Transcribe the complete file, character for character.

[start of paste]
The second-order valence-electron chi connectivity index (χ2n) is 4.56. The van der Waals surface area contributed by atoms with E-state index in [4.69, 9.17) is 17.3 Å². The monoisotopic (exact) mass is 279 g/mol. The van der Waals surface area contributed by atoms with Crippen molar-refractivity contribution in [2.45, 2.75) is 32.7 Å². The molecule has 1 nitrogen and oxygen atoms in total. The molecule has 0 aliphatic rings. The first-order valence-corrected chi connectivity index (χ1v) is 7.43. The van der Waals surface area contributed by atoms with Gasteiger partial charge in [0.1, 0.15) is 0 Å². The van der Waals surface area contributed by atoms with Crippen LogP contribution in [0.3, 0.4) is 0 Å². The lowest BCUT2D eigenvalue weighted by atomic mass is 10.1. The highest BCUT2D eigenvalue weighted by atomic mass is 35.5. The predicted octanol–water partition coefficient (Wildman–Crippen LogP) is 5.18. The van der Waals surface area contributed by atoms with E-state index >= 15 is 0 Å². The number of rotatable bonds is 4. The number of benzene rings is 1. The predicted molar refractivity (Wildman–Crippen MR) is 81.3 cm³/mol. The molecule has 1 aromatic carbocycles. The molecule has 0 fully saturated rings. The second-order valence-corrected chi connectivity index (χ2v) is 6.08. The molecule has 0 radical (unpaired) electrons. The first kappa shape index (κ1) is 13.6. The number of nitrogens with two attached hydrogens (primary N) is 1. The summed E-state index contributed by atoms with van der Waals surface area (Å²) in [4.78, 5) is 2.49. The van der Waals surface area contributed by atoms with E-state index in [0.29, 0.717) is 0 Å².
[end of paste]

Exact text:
The second-order valence-electron chi connectivity index (χ2n) is 4.56. The van der Waals surface area contributed by atoms with E-state index in [4.69, 9.17) is 17.3 Å². The monoisotopic (exact) mass is 279 g/mol. The van der Waals surface area contributed by atoms with Crippen molar-refractivity contribution in [2.45, 2.75) is 32.7 Å². The molecule has 1 nitrogen and oxygen atoms in total. The molecule has 0 aliphatic rings. The first-order valence-corrected chi connectivity index (χ1v) is 7.43. The van der Waals surface area contributed by atoms with Gasteiger partial charge in [0.1, 0.15) is 0 Å². The van der Waals surface area contributed by atoms with Crippen LogP contribution in [0.3, 0.4) is 0 Å². The lowest BCUT2D eigenvalue weighted by atomic mass is 10.1. The highest BCUT2D eigenvalue weighted by atomic mass is 35.5. The predicted octanol–water partition coefficient (Wildman–Crippen LogP) is 5.18. The van der Waals surface area contributed by atoms with E-state index >= 15 is 0 Å². The number of rotatable bonds is 4. The number of benzene rings is 1. The predicted molar refractivity (Wildman–Crippen MR) is 81.3 cm³/mol. The molecule has 1 aromatic carbocycles. The molecule has 0 fully saturated rings. The second-order valence-corrected chi connectivity index (χ2v) is 6.08. The molecule has 0 radical (unpaired) electrons. The first kappa shape index (κ1) is 13.6. The number of nitrogens with two attached hydrogens (primary N) is 1. The summed E-state index contributed by atoms with van der Waals surface area (Å²) in [4.78, 5) is 2.49. The van der Waals surface area contributed by atoms with E-state index in [0.29, 0.717) is 0 Å².